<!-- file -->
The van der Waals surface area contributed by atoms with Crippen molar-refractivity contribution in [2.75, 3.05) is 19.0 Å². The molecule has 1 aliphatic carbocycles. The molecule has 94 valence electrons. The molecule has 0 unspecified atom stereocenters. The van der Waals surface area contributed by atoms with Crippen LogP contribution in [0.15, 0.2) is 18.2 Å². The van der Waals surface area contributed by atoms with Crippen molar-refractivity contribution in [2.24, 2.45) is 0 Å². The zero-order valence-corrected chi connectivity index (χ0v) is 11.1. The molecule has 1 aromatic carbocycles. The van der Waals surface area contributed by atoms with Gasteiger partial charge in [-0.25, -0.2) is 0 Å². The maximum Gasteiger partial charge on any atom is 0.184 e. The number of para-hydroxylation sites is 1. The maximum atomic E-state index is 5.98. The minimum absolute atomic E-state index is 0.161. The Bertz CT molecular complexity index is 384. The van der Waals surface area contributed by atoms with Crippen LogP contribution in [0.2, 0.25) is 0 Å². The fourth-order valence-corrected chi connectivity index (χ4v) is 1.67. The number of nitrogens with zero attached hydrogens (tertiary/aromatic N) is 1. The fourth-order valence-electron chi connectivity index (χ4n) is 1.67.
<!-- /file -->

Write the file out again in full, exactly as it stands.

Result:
The van der Waals surface area contributed by atoms with Crippen molar-refractivity contribution in [2.75, 3.05) is 19.0 Å². The molecule has 1 aliphatic carbocycles. The molecule has 94 valence electrons. The molecule has 0 unspecified atom stereocenters. The van der Waals surface area contributed by atoms with Crippen LogP contribution in [0.15, 0.2) is 18.2 Å². The van der Waals surface area contributed by atoms with Crippen molar-refractivity contribution in [2.24, 2.45) is 0 Å². The zero-order valence-corrected chi connectivity index (χ0v) is 11.1. The molecule has 1 aromatic carbocycles. The van der Waals surface area contributed by atoms with Gasteiger partial charge in [-0.25, -0.2) is 0 Å². The maximum Gasteiger partial charge on any atom is 0.184 e. The number of para-hydroxylation sites is 1. The maximum atomic E-state index is 5.98. The minimum absolute atomic E-state index is 0.161. The Bertz CT molecular complexity index is 384. The van der Waals surface area contributed by atoms with Crippen LogP contribution in [0.2, 0.25) is 0 Å². The fourth-order valence-corrected chi connectivity index (χ4v) is 1.67. The number of nitrogens with zero attached hydrogens (tertiary/aromatic N) is 1. The fourth-order valence-electron chi connectivity index (χ4n) is 1.67.